/* print status info */

printf("\nKey %ld, queue ID %d, ", (long int) mkey, msqID);

printf("%d msgs on queue\n\n", mstatus.msg_qnum);

printf("Last send by pid %d at %s\n", mstatus.msg_lspid, ctime(&(mstatus.msg_stime)));

printf("Last rcv by pid %d at %s\n", mstatus.msg_lrpid, ctime(&(mstatus.msg_rtime)));

}

>./show_Q_stat 100

Key 100, queue ID 0, 2 msgs on queue

Last send by pid 17345 at Mon Oct 6 10:37:56 2008

Last send by pid 17345 at Mon Oct 6 10:39:56 2008

named pipes
(Named) Pipes
  • Classic IPC method under UNIX: > ls -l | more
    • shell runs two processes ls and more which are linked via a pipe
    • the first process (ls) writes data (e.g., using write) to the pipe and the second (more) reads data (e.g., using read) from the pipe
  • the system call pipe( fd[2] )creates one file descriptor for reading(fd[0]) and one for writing (fd[1]) - allocates a temporary inode and a memory page to hold data

struct pipe_inode_info { wait_queue_head_t wait;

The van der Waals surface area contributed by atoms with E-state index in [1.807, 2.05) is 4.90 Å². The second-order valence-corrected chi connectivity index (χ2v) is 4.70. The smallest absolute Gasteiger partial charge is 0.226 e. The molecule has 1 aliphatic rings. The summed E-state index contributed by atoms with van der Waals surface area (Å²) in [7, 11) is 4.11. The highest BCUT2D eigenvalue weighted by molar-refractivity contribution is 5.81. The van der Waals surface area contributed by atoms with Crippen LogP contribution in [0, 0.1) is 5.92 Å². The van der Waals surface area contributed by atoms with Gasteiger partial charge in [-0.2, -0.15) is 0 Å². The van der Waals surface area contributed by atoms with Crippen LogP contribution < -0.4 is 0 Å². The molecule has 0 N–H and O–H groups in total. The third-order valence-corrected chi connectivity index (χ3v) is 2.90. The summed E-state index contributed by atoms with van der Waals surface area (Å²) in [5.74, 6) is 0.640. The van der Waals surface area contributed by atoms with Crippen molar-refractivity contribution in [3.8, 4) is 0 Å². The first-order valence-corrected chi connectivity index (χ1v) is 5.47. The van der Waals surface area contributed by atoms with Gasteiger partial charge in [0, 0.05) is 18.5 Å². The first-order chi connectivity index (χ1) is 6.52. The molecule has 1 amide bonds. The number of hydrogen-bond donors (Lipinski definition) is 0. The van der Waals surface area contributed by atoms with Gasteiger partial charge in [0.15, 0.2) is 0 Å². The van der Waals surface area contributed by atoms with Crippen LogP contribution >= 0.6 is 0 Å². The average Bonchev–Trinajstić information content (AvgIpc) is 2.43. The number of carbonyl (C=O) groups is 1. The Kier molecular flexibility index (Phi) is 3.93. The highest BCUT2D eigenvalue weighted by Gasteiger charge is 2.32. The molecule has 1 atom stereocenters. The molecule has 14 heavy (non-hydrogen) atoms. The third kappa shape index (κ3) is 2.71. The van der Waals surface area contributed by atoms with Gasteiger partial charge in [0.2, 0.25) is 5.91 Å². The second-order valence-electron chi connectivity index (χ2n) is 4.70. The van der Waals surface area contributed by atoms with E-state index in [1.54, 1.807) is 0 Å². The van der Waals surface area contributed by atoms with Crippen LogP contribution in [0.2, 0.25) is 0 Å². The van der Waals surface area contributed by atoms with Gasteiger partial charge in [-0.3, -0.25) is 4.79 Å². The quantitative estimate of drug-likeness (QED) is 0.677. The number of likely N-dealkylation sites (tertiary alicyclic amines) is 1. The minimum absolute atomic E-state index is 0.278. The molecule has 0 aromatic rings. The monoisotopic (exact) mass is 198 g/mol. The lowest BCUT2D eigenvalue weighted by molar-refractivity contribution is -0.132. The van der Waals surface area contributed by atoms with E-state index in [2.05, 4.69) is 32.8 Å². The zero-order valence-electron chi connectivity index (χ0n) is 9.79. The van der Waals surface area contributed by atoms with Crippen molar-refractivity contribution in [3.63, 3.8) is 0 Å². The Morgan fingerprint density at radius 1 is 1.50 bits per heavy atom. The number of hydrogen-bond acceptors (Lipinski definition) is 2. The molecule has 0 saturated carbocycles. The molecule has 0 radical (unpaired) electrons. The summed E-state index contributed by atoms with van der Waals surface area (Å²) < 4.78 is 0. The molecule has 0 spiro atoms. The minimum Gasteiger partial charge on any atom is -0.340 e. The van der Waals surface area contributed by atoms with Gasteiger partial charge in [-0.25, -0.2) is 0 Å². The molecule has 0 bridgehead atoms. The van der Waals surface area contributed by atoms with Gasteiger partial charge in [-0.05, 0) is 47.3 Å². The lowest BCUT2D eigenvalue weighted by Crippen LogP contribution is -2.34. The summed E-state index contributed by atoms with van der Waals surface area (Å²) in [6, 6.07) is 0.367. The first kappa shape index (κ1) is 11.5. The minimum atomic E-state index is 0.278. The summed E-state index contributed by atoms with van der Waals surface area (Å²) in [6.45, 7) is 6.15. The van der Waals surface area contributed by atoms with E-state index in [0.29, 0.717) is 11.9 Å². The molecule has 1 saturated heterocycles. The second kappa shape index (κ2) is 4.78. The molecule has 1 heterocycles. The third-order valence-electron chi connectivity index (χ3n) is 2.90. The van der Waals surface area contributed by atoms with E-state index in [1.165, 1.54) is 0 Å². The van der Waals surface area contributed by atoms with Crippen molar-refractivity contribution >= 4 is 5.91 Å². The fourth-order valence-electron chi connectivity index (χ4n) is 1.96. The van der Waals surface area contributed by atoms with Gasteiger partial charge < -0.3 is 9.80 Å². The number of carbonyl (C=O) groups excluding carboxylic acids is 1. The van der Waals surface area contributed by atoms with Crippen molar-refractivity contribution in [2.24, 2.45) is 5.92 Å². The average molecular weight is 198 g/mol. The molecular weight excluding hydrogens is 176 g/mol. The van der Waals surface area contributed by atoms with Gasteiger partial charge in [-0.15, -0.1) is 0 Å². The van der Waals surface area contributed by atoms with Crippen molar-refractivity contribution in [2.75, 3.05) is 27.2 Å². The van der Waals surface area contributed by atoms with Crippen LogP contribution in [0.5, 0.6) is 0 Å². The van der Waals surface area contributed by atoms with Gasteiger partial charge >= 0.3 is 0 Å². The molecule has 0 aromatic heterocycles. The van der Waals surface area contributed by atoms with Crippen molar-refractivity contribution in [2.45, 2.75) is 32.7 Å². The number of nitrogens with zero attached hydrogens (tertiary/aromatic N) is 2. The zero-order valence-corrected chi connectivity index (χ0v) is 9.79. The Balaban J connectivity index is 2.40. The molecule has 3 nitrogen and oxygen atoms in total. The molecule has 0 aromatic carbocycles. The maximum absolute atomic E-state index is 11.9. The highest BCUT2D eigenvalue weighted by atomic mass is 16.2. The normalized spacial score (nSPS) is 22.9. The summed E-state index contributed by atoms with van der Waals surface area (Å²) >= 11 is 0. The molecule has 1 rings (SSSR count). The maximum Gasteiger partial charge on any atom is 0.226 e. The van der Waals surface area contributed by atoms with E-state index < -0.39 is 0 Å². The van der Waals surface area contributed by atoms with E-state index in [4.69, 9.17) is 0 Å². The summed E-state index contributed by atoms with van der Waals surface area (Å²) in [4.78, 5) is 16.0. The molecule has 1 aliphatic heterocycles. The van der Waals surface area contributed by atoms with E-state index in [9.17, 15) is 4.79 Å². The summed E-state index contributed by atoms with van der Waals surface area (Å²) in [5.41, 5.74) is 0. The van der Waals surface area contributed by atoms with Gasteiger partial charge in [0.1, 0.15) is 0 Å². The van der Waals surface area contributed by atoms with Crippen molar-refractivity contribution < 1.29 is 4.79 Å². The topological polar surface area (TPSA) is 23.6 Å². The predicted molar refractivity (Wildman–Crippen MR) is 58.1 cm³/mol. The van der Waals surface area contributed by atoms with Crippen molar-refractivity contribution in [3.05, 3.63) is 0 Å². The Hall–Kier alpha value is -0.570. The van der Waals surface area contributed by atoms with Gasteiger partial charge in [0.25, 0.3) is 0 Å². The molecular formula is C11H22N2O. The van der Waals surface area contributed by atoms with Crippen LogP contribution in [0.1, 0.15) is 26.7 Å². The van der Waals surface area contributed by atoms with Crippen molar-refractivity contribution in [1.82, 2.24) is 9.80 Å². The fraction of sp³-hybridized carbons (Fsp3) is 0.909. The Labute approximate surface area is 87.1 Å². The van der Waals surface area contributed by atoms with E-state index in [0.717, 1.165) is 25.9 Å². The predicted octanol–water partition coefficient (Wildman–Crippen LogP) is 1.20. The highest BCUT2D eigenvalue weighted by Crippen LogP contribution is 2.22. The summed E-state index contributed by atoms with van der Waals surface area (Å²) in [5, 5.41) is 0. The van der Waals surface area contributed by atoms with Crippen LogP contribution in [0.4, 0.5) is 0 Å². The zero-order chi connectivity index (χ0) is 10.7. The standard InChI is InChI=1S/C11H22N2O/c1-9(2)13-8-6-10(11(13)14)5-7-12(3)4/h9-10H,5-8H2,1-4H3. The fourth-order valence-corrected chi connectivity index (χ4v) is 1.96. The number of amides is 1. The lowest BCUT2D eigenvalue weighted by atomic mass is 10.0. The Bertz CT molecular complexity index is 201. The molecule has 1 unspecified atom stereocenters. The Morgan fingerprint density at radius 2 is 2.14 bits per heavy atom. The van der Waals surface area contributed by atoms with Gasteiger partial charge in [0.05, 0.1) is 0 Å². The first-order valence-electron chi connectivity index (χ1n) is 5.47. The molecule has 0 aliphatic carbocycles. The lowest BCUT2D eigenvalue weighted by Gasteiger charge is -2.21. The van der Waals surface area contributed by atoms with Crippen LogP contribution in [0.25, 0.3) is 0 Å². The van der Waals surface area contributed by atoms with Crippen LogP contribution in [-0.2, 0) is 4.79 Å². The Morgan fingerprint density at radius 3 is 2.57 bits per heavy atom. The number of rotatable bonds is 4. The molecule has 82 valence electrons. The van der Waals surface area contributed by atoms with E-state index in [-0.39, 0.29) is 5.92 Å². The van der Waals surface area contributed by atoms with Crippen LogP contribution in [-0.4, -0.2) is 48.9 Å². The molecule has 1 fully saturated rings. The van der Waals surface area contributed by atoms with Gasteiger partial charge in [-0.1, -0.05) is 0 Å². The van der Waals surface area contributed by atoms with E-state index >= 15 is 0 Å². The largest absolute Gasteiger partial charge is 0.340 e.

char *base;

unsigned int len;

unsigned int start;

unsigned int readers, writers;

unsigned int waiting_readers, waiting_writers;

unsigned int r_counter, w_counter;

}

5

2

1

ls

more

pipe example fork child writing to parent
Pipe Example – fork,child writing to parent

#include <unistd.h>

#include <stdio.h>

char *msg = "hello";

main()

{

char inbuf[MSGSIZE];

int p[2];

pid_t pid;

/* open pipe */

if (pipe(p) == -1) { perror("pipe call error"); exit(1); }

switch( pid = fork() ) {

case -1: perror("error: fork call");

exit(2);

case 0: close(p[0]); /* CHILD: close the read end of the pipe */

write(p[1], msg, MSGSIZE);

printf(“Child: %s\n", msg);

break;

default: close(p[1]); /* PARENT: close the write end of the pipe */

read(p[0], inbuf, MSGSIZE);

printf("Parent: %s\n", inbuf);

wait(0);

}

exit(0);

}

mailboxes vs pipes
Mailboxes vs. Pipes
  • Are there any differences between a mailbox and a pipe?
    • Message types
      • mailboxes may have messages of different types
      • pipes do not have different types
    • Buffer
      • pipes – one or more pages storing messages contiguously
      • mailboxes – linked list of messages of different types
    • More than two processes
      • a pipe often (not in Linux) implies one sender and one receiver
      • many can use a mailbox
shared memory
Shared Memory